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Mud Removal

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Objectives of Primary
Cementation
Provide complete isolation of zones
(Hydraulic Bond)
To support the casing (Shear Bond)
Protect casing string

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Mud Removal

Most important aspect of cement job


A 3-step process before cementing
Hole cleaning
Conditioning the drilling fluid
Displace the drilling fluid from the annulus

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Mud Removal
Hole Cleaning
Controlled & optimized mud properties
Wiper trips
> 95% Total hole volume in circulation
Caliper log
Conditioning Mud
Break gel strength
Lower ty + pv
Drill solids < 6%
Determine MPG to find qmin for all-around flow
Displace Mud from Annulus
Optimized slurry placement ---> CemCADE
Casing centralization optimized (STO > 75%)
Casing movement

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Criteria for Effective Mud
Removal
Cementing Operation:
Centralize casing
Casing movement
Scratchers
Wiper plugs
Washes and spacers
Flow regime selection

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The Ideal Wellbore Casing
BHST at top of Annular gap
cement Minimum: 3/4
>BHCT at TD Ideal: 1 1/2

Properly conditioned
hole and mud

No sloughing
Gauge
diameter Uniform as possible
( no washouts or restrictions)

NO LOSSES NO FLOW

Casing centered in borehole

Thin, impermeable mud filter cake Accurate BHST and BHCT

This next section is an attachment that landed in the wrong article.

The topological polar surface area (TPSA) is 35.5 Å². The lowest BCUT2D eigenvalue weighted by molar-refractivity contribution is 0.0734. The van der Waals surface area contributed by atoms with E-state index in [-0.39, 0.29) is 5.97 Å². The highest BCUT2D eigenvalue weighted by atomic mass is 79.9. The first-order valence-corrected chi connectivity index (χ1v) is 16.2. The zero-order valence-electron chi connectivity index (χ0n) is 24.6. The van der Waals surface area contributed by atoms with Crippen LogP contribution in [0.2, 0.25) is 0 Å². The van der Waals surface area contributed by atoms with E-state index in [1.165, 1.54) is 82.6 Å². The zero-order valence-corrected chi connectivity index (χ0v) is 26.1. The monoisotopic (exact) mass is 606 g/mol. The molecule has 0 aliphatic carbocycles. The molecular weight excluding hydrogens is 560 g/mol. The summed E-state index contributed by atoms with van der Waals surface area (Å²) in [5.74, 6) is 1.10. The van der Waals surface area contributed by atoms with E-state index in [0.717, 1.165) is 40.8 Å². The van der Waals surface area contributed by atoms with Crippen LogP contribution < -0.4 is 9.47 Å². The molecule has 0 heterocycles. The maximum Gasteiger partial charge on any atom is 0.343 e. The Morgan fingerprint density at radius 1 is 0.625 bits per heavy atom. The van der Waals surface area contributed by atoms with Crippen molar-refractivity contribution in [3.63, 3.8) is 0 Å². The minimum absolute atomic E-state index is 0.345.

(not gelled or unconsolidated)

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Influence of the Casing
Stand-Off

Di

Do

Vnar Vwide

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Newtonian Fluid - Effect of
STO
The Effect of the Casing Stand-Off on the Annular
Flow is Qualitatively Equivalent to the Following Flow
Pattern

D1 D2

L P
L

V1 V2

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Newtonian Fluid of Viscosity
Density
In Laminar Flow :
1. Velocity P = 32 V1 = 32 V2
L D 12 D 22

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Newtonian Fluid of Viscosity
Density
In Laminar Flow :
1. Velocity P = 32 V1 = 32 V2
L D 12 D 22
V2 = (D2)2
V1 (D1)2

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Newtonian Fluid of Viscosity
Density
In Laminar Flow :
1. Velocity P = 32 V1 = 32 V2
L D 12 D 22
V2 = (D2)2
V1 (D1)2
If D2 = 2D1

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Newtonian Fluid of Viscosity